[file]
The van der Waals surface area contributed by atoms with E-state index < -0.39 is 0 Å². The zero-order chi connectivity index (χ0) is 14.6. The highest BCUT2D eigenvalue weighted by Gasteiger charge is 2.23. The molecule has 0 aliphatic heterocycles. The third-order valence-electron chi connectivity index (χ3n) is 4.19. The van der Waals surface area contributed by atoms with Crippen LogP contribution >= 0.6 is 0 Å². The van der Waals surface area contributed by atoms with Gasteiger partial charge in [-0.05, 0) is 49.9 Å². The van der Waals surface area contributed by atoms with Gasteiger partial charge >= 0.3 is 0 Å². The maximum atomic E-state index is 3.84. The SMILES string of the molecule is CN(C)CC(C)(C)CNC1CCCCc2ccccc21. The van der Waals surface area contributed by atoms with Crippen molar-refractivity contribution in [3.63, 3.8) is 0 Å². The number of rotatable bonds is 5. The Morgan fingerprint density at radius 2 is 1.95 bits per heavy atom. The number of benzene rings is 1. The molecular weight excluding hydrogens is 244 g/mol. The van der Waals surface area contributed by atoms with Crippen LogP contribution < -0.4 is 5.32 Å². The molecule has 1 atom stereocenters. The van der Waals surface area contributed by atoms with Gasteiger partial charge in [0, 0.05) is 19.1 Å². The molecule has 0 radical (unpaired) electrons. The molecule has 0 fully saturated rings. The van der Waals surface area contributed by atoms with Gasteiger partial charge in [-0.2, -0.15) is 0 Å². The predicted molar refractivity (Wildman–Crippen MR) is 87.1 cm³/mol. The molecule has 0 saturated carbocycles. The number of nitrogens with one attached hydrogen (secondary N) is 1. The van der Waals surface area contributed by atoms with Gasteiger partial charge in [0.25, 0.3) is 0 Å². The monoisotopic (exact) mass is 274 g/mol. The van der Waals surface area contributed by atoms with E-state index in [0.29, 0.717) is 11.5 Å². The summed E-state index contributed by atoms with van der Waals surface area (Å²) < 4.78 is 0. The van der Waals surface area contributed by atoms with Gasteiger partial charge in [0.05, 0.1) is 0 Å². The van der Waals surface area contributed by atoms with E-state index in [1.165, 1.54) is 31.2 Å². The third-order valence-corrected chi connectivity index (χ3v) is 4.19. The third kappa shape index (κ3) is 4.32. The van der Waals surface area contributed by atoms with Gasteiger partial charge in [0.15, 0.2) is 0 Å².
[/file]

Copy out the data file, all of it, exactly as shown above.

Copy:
The van der Waals surface area contributed by atoms with E-state index < -0.39 is 0 Å². The zero-order chi connectivity index (χ0) is 14.6. The highest BCUT2D eigenvalue weighted by Gasteiger charge is 2.23. The molecule has 0 aliphatic heterocycles. The third-order valence-electron chi connectivity index (χ3n) is 4.19. The van der Waals surface area contributed by atoms with Crippen LogP contribution >= 0.6 is 0 Å². The van der Waals surface area contributed by atoms with Gasteiger partial charge in [-0.05, 0) is 49.9 Å². The van der Waals surface area contributed by atoms with Gasteiger partial charge >= 0.3 is 0 Å². The maximum atomic E-state index is 3.84. The SMILES string of the molecule is CN(C)CC(C)(C)CNC1CCCCc2ccccc21. The van der Waals surface area contributed by atoms with Crippen molar-refractivity contribution in [3.63, 3.8) is 0 Å². The number of rotatable bonds is 5. The Morgan fingerprint density at radius 2 is 1.95 bits per heavy atom. The number of benzene rings is 1. The molecular weight excluding hydrogens is 244 g/mol. The van der Waals surface area contributed by atoms with Crippen LogP contribution < -0.4 is 5.32 Å². The molecule has 1 atom stereocenters. The van der Waals surface area contributed by atoms with Gasteiger partial charge in [0, 0.05) is 19.1 Å². The molecule has 0 radical (unpaired) electrons. The molecule has 0 fully saturated rings. The van der Waals surface area contributed by atoms with Gasteiger partial charge in [-0.2, -0.15) is 0 Å². The predicted molar refractivity (Wildman–Crippen MR) is 87.1 cm³/mol. The molecule has 0 saturated carbocycles. The number of nitrogens with one attached hydrogen (secondary N) is 1. The van der Waals surface area contributed by atoms with Gasteiger partial charge in [0.25, 0.3) is 0 Å². The monoisotopic (exact) mass is 274 g/mol. The van der Waals surface area contributed by atoms with E-state index in [0.29, 0.717) is 11.5 Å². The summed E-state index contributed by atoms with van der Waals surface area (Å²) < 4.78 is 0. The van der Waals surface area contributed by atoms with Gasteiger partial charge in [0.05, 0.1) is 0 Å². The van der Waals surface area contributed by atoms with E-state index in [1.165, 1.54) is 31.2 Å². The third-order valence-corrected chi connectivity index (χ3v) is 4.19. The third kappa shape index (κ3) is 4.32. The van der Waals surface area contributed by atoms with Gasteiger partial charge in [0.15, 0.2) is 0 Å².